It is not only that stretched valuations in domestic asset markets imply somewhat lower overall returns in coming years. Or that the “new normal” of slower economic growth will translate into slower earnings growth. It’s also that to maintain the same standard of living in retirement as during your working years, those returns can’t be too subpar.
For much of the 20th century, generations of Americans pinned their retirement hopes on the three-legged stool of social security, personal savings and a defined benefit corporate pension. In recent years, however, intense global competition has compelled most U.S. employers to replace the much-beloved DB pension with employee-funded (and managed) options like 401(b) plans. Along with potential changes to social security benefits, saving more and investing more wisely has taken on critical importance.
Not surprisingly, then, a Gallup Poll found that not having enough money for retirement was the biggest financial worry for a majority of Americans, even surpassing having to pay for a serious illness or medical emergency.
The Federal Reserve’s latest snapshot of household finances paints a different, bur similarly unnerving, picture. Over one-third of nonretirees “have given little or no thought to financial planning for retirement and 31% have no retirement savings or pension.” The Fed survey also found that “over one-half of nonretirees with self-directed retirement accounts are either ‘not confident’ or only ‘slightly confident’ in their ability to make the right investment decisions when investing the money in these accounts.”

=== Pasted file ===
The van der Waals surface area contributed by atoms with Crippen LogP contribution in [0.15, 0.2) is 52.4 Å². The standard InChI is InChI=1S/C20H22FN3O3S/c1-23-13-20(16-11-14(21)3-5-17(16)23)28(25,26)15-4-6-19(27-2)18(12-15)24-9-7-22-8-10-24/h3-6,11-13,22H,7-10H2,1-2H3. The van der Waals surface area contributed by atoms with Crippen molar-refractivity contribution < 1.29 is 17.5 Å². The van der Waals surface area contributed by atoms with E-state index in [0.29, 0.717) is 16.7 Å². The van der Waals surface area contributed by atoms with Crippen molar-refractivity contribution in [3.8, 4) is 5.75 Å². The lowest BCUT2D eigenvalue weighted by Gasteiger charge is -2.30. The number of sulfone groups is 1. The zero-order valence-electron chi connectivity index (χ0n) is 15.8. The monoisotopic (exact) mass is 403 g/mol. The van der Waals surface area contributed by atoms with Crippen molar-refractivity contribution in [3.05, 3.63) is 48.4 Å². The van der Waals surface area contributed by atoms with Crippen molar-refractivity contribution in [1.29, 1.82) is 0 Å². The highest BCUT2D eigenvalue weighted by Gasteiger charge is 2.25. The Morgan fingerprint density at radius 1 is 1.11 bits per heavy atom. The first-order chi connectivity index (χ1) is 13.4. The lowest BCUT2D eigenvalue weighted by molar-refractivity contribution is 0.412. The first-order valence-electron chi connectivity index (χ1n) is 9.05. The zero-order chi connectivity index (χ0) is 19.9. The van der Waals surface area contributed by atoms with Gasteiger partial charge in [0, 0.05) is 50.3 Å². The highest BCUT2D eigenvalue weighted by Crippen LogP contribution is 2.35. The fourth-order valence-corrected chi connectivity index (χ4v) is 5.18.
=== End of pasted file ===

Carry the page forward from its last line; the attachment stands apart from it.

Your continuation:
And with good reason. An eye-popping survey of household financial acumen by professors Olivia Mitchell of the Wharton School and Annamaria Lusardi of the George Washington School of Business found that most respondents struggled with such seemingly simple questions as whether earning 2% annual interest on an initial $100 would leave you with more or less than $102 after five years.
Yet even as financial literacy may have declined, the retirement bar has been raised. The Wharton School’s Richard Marston believes that the traditional rule of thumb that retirees need to save eight times their current income to maintain the same lifestyle is outdated. That number, Marston notes in an interesting podcast and in his book Investing for a Lifetime: Managing Wealth for the “New Normal,” should be more like 16 times.
On the subject of investing, Marston remains optimistic. He notes that investors who panicked and pulled out of the equity market during the 2008 financial crisis missed a powerful rally that took stock prices to record highs. His advice: “Don’t play games” with your portfolio by trying to “time” the market. Stay the course.
For all of its modern challenges, the heightened struggle to make the post-workaday world a comfortable place could make its attainment more satisfying.
The writings of poet Joseph von Eichendorff seem appropriate to describe the arduous journey from laborer to retiree: “We have through sorrow and joy gone hand in hand. From our wanderings, let’s now rest in this quiet land.”
‘Tis a consummation devoutly to be wish’d.